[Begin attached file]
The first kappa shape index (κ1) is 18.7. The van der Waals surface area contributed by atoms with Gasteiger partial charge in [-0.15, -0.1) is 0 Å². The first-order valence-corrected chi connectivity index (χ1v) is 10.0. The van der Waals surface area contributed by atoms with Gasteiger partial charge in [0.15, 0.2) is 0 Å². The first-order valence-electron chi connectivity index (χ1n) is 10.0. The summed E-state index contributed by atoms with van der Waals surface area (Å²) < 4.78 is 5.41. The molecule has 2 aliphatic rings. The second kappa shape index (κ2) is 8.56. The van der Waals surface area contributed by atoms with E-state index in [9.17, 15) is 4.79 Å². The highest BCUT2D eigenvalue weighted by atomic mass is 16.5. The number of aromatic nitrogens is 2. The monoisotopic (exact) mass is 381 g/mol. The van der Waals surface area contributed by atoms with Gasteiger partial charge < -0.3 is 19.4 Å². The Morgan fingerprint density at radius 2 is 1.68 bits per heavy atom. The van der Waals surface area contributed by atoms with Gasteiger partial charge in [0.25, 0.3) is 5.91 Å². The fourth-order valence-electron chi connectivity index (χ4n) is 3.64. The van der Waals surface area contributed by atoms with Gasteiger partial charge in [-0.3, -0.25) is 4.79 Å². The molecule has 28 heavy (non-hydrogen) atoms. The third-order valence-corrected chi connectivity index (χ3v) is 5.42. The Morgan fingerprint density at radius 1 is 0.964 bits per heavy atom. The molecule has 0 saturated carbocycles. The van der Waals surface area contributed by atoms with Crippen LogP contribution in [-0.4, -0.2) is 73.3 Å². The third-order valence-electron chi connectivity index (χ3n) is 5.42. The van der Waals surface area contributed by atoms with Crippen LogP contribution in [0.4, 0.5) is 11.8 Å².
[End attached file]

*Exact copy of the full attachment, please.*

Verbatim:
The first kappa shape index (κ1) is 18.7. The van der Waals surface area contributed by atoms with Gasteiger partial charge in [-0.15, -0.1) is 0 Å². The first-order valence-corrected chi connectivity index (χ1v) is 10.0. The van der Waals surface area contributed by atoms with Gasteiger partial charge in [0.15, 0.2) is 0 Å². The first-order valence-electron chi connectivity index (χ1n) is 10.0. The summed E-state index contributed by atoms with van der Waals surface area (Å²) < 4.78 is 5.41. The molecule has 2 aliphatic rings. The second kappa shape index (κ2) is 8.56. The van der Waals surface area contributed by atoms with E-state index in [9.17, 15) is 4.79 Å². The highest BCUT2D eigenvalue weighted by atomic mass is 16.5. The number of aromatic nitrogens is 2. The monoisotopic (exact) mass is 381 g/mol. The van der Waals surface area contributed by atoms with Gasteiger partial charge < -0.3 is 19.4 Å². The Morgan fingerprint density at radius 2 is 1.68 bits per heavy atom. The van der Waals surface area contributed by atoms with Gasteiger partial charge in [0.25, 0.3) is 5.91 Å². The fourth-order valence-electron chi connectivity index (χ4n) is 3.64. The van der Waals surface area contributed by atoms with Gasteiger partial charge in [-0.3, -0.25) is 4.79 Å². The molecule has 28 heavy (non-hydrogen) atoms. The third-order valence-corrected chi connectivity index (χ3v) is 5.42. The Morgan fingerprint density at radius 1 is 0.964 bits per heavy atom. The molecule has 0 saturated carbocycles. The van der Waals surface area contributed by atoms with Crippen LogP contribution in [-0.4, -0.2) is 73.3 Å². The third-order valence-electron chi connectivity index (χ3n) is 5.42. The van der Waals surface area contributed by atoms with Crippen LogP contribution in [0.4, 0.5) is 11.8 Å².